Just over a decade ago, the government stopped charging interest on student loans. Before 2006, student loan debt drew interest after the borrower left school. The Labour-led government argued that loan repayment times were burdensome for too many graduates. And so, from 2006, student loan debt would carry no interest until the loan was repaid.
A decade on, the policy has proven rather expensive with no substantial benefits.
Removing interest payments from existing student loans cost the government over $1.4 billion in 2006, and the costs have mounted since then. And despite the rather high cost, the programme has not proven particularly effective at achieving its stated goals of making tertiary education more accessible for everybody – no matter their background.
But why do student loans exist?
Ensuring equitable access to a tertiary education is essential for any free, fair and prosperous society. But tertiary education has costs, and students are usually of modest means and limited credit history. Obtaining a loan through the private market to pay for these costs, without any tangible collateral or family wealth is often not an option. A universal, government-backed student loan scheme, combined with financial assistance for living expenses, goes some way to promoting fair access to tertiary education. And so the New Zealand government introduced the Student Loan Scheme Act 1992 to better enable students and their families to pay for the costs of tertiary education. The scheme remained largely unchanged for almost a decade.
However, after winning the 1999 general election, the Fifth Labour Government pledged to cut the costs for tertiary students by introducing a fairer loans scheme. During the 1990s, annual fee increases had been subject to the discretion of tertiary education providers. To help alleviate the costs of tertiary education, government introduced a temporary tuition fee freeze in tandem with removing all interest charges on loans during the study period.
But the big policy move came in 2005, when the government kept its campaign promise by extending interest-free student loans to all student loan borrowers residing in New Zealand.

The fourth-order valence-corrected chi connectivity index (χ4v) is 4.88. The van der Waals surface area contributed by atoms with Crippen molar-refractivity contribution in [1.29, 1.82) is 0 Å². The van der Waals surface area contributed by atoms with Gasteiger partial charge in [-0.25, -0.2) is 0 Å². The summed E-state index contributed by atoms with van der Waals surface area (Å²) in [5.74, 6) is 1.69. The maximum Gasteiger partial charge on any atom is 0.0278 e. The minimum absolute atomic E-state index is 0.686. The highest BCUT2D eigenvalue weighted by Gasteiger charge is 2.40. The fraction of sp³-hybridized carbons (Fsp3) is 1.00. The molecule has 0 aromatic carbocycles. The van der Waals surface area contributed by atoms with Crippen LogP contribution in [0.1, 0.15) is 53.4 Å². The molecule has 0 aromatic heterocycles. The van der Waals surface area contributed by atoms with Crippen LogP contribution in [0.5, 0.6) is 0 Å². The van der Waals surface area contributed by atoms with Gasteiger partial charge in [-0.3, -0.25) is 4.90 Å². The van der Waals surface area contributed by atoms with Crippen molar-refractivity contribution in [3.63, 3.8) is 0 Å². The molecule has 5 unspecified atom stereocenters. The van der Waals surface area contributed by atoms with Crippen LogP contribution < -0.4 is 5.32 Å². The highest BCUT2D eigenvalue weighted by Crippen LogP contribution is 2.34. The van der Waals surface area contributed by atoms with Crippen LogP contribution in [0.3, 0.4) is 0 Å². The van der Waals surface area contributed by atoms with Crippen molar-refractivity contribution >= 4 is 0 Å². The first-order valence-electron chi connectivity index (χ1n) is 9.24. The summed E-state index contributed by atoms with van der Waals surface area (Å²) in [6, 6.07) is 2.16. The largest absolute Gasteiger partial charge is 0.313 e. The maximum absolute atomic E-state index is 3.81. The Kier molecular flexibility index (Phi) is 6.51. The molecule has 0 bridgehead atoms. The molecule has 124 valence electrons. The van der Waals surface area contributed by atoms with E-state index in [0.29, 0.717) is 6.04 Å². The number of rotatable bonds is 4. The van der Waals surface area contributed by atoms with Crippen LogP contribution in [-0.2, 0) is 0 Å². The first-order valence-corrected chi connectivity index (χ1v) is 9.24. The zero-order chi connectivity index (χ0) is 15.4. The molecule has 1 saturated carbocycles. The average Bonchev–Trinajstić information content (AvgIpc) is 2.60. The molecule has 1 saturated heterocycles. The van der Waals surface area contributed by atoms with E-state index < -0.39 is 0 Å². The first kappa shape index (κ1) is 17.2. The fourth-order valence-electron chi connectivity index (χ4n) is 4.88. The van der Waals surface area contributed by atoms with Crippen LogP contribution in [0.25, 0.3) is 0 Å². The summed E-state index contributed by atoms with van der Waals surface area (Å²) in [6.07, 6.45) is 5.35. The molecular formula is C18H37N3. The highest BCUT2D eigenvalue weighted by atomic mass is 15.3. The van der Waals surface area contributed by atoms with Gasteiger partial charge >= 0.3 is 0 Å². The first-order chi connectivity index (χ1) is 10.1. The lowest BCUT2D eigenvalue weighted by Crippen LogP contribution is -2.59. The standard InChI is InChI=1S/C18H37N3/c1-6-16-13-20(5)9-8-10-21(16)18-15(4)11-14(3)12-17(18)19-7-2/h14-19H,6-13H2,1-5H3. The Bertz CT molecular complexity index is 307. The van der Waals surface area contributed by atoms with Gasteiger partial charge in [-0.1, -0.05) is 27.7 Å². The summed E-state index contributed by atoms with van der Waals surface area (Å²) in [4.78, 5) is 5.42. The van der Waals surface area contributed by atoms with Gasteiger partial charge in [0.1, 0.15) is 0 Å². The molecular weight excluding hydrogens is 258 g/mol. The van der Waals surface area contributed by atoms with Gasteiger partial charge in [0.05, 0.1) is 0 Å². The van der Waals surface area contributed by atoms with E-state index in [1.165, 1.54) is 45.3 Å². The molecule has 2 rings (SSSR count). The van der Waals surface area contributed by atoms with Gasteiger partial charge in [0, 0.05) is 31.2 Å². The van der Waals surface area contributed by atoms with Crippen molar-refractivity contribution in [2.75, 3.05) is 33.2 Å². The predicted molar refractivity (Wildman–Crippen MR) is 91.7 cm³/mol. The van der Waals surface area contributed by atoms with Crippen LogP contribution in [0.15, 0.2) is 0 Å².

But how effective is the current interest-free student loan scheme, and is it really fair?
Eliminating interest-charges on all student loans was a superb decision in political expediency; politicians compete for votes and people will naturally vote for policies that most benefit themselves. Lowering or deferring the financial burden of tertiary education gains the vote of many tertiary students – and the votes of their parents. But it has not improved access to university. The policy is best described as a costly failure.
- Despite tuition increases, subsidies provided by the interest-free loan system mean students bear less than 20% of the cost of their education.
- While government-backed student loan schemes are common around the world, loans elsewhere typically carry interest charges. It is entirely possible to run an equitable student loan system while charging interest.
- Students borrowed $1.5 billion in 2014/15 through the interest-free loan scheme. The government immediately wrote $602 million off the value of those loans due to the subsidies provided through the scheme. Since 2005, write-downs on new lending have totalled almost $6 billion dollars.
- Reinstating interest on student loans would neither make education unaffordable nor result in substantial increases in repayment times. A student leaving university with $16,000 in student loans would take about an extra year to pay off her student debt if interest rates were 7% rather than zero percent.
The interest-free student loan scheme is simply not fit for purpose. This report finds that there is no compelling public policy case for universal subsidised student loans. The scheme has, to date, resulted in almost $6 billion taxpayers’ dollars being written off. Interest-free student loans are costly and ill-targeted. It is a policy that has had no major impact on tertiary participation rates, nor has it led to any conceivable improvement in tertiary equity.
The report recommends restoring interest on student loans, providing better targeted financial aid for students, and redirecting funding towards programmes in secondary schools to remove the real barriers to tertiary participation.